Labour’s proposed new National Education Service could impoverish colleges and disadvantage learners, claims Professor Bill Wardle

Jeremy Corbyn’s speech to the Labour conference included a rallying call that should alarm the education community, particularly colleges: the establishment of a National Education Service, offering free college education courses to all.

The watchwords “free, universal and empowering” echo the founding principles of the NHS. Corbyn’s proposal to rebuild society anew has been made against a backdrop of escalating global competitiveness and shifts in the use of technology and its effects on employment. Others have considered this political and economic theorem, including Lord Sainsbury, but Labour’s approach lacks consideration of implementation or consequences.

The Labour Party is in an abstract, even indiscriminate, bidding war, finding a “solution” for colleges along the lines of Angela Rayner’s boast that Labour triumphed over the Conservatives on HE tuition fees.

Colleges ought to be very worried. First, how will we afford free tuition? There could be raids on other budgets, unless new money is created via magic money trees or new taxes. The depletion of school budgets, as has happened in Scotland to fund higher education fees, might be of lesser concern to colleges than the fact that “free to all” might in practice mean “free only to those allocated a place”.

Growth is meaningful only if it is managed, and managed by the professionals

Scottish college education stayed publicly funded but the effect was reduced student numbers. Stark priorities were enforced and there were curriculum and institutional casualties, via forced mergers. Provision shrank away from the spectrum currently imagined by Corbyn and became controlled and confined. Part-time students, and work-based, employer-focussed programmes, disappeared.

Second, free provision is expected to enable all individuals to have the skills to move to higher, technology-focused levels. This is virtuous, but it does raise massive questions about investment, coherence and comparability across the sector. One of the biggest challenges for the NHS is how to achieve consistency across the country.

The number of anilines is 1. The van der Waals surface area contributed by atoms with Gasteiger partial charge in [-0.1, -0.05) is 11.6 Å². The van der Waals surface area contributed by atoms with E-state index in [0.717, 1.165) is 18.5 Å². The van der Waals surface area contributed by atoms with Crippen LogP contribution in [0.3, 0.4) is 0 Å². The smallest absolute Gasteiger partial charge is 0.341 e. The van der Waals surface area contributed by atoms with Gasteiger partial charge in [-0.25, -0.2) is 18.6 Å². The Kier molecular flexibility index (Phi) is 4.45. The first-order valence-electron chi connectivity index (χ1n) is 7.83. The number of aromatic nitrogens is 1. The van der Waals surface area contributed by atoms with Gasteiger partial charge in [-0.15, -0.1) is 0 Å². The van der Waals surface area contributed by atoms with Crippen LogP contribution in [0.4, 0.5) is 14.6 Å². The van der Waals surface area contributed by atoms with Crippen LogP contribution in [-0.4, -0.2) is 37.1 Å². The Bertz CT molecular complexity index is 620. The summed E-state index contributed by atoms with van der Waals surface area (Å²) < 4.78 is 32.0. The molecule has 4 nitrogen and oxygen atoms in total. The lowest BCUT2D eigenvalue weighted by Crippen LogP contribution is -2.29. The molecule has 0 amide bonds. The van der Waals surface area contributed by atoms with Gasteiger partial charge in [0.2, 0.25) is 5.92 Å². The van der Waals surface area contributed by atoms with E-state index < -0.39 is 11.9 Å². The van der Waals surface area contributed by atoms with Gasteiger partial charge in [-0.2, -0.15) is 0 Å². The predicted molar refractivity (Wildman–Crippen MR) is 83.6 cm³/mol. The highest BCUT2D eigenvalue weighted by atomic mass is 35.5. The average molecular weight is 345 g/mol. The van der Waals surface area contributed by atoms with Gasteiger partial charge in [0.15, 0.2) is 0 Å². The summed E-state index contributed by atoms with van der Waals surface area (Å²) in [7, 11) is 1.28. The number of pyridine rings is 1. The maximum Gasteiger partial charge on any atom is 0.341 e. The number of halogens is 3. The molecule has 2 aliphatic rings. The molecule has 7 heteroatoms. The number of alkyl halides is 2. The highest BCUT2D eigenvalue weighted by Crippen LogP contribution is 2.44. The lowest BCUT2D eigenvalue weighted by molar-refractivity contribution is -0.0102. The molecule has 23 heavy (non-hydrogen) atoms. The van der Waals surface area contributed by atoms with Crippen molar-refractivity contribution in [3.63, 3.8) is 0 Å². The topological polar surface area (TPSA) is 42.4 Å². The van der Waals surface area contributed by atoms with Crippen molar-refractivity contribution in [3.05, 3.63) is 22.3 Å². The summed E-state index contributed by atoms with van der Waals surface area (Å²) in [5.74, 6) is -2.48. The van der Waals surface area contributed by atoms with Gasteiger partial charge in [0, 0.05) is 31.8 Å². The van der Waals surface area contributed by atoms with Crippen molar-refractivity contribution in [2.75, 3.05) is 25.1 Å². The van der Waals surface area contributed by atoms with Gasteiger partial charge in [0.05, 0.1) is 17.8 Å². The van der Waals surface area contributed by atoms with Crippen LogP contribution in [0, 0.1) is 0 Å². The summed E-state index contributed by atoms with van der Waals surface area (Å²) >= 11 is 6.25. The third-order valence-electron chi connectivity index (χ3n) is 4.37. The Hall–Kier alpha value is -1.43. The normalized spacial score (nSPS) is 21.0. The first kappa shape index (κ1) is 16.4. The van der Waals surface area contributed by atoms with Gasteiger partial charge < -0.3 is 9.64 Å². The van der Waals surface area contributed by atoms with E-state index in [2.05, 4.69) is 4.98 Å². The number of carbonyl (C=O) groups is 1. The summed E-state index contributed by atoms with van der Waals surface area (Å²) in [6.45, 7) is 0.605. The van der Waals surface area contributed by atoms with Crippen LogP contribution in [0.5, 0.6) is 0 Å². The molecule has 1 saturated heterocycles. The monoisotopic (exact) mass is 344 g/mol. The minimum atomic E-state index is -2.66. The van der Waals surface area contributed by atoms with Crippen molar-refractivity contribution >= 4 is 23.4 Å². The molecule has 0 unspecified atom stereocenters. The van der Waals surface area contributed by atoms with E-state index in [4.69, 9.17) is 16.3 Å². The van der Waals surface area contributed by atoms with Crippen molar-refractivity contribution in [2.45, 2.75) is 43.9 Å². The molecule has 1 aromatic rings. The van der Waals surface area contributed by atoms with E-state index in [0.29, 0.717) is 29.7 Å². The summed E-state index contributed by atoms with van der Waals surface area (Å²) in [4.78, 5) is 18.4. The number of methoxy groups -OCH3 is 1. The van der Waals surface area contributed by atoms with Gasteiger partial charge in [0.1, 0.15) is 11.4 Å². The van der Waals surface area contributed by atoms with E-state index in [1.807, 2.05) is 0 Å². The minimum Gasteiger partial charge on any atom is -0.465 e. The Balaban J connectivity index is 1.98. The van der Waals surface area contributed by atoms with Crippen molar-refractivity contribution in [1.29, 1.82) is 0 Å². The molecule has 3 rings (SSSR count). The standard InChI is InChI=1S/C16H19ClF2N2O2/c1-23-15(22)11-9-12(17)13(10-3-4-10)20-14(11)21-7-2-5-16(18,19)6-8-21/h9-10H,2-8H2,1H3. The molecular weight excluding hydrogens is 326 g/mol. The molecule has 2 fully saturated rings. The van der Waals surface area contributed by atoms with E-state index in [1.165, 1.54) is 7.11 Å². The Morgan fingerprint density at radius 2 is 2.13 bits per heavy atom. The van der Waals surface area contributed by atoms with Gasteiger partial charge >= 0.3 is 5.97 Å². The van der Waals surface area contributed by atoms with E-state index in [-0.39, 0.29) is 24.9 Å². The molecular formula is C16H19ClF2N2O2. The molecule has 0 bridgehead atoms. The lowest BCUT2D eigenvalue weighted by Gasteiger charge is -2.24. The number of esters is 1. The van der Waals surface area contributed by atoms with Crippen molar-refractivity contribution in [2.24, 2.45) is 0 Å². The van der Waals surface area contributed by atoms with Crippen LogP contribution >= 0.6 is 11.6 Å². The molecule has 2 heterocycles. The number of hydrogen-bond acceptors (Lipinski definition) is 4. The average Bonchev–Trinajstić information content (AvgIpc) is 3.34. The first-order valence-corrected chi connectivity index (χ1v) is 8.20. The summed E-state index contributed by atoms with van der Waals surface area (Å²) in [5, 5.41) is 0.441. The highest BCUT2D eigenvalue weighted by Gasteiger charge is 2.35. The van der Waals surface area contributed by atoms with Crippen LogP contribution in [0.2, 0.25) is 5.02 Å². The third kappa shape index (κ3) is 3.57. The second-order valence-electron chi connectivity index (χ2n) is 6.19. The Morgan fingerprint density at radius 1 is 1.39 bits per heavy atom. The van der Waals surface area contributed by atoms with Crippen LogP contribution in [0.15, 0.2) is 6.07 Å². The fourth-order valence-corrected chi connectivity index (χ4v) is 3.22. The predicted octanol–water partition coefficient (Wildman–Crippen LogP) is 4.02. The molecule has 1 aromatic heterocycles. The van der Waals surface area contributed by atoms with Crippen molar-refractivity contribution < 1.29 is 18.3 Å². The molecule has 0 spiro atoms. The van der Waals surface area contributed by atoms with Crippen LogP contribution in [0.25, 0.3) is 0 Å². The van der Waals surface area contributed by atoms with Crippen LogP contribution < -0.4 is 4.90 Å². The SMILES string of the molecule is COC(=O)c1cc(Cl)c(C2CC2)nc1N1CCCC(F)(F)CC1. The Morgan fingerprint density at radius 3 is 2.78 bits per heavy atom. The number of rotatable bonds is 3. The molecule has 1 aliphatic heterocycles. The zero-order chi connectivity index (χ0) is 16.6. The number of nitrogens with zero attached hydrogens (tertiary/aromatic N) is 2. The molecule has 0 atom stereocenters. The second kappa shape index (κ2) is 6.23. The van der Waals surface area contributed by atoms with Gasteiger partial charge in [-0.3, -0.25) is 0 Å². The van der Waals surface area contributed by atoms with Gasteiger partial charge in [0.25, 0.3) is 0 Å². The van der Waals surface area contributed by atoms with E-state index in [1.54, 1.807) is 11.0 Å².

Will our preoccupation with waiting times for access to surgical services shift to one for access to courses based on higher skills and promising high-value employability? The NHS is a fantastic concept, but shackled with the necessary practicality of coexisting with other forms of separately funded provision.

Colleges have thrived on competition, and the sector is growing, becoming stronger and developing an identity. If it is now expected to receive all-comers and, at the same time, equip them with the skills of the modern knowledge economy, how does it square this with its current role as the perennial bulk-carrier for those who have underachieved at school?

Growth is meaningful only if it is managed, and managed by the professionals. What will worry colleges is how their funding is sourced, the potential reintroduction of an allocation system, and the levels of investment required to reengineer the curriculum.

Over the last 15 years, colleges have taken successful business decisions (and some bad ‘businesses’ have disappeared) and their balance sheets reflect their operational position and related capital investment and borrowing. Uncertainty over funding brings reflexive risk-aversion on the part of colleges and banks. Colleges have developed a sound business model, based on growth rather than neoliberal dogma.

College business plans will be thrown by a centralised system, more so since it is a flawed one. The focus on colleges would need to be accompanied by a new level of rigour regarding school outcomes. The silence on university tuition fees is disappointing and perplexing. In one sense, the raised level of expectation on colleges means that their budgets must be ring-fenced.

While Labour’s new national plan for education has shone a spotlight on colleges, it leaves schools and higher education in the shadows – not to mention apprentices. A truly national perspective would have been holistic but also recognised phases and the obligations on each phase. The speech mixes up expectation and entitlement but without spelling out the curriculum revolution, and the funding structures and investment shifts necessary to give credibility and confidence.

Bill Wardle is from WAW Consulting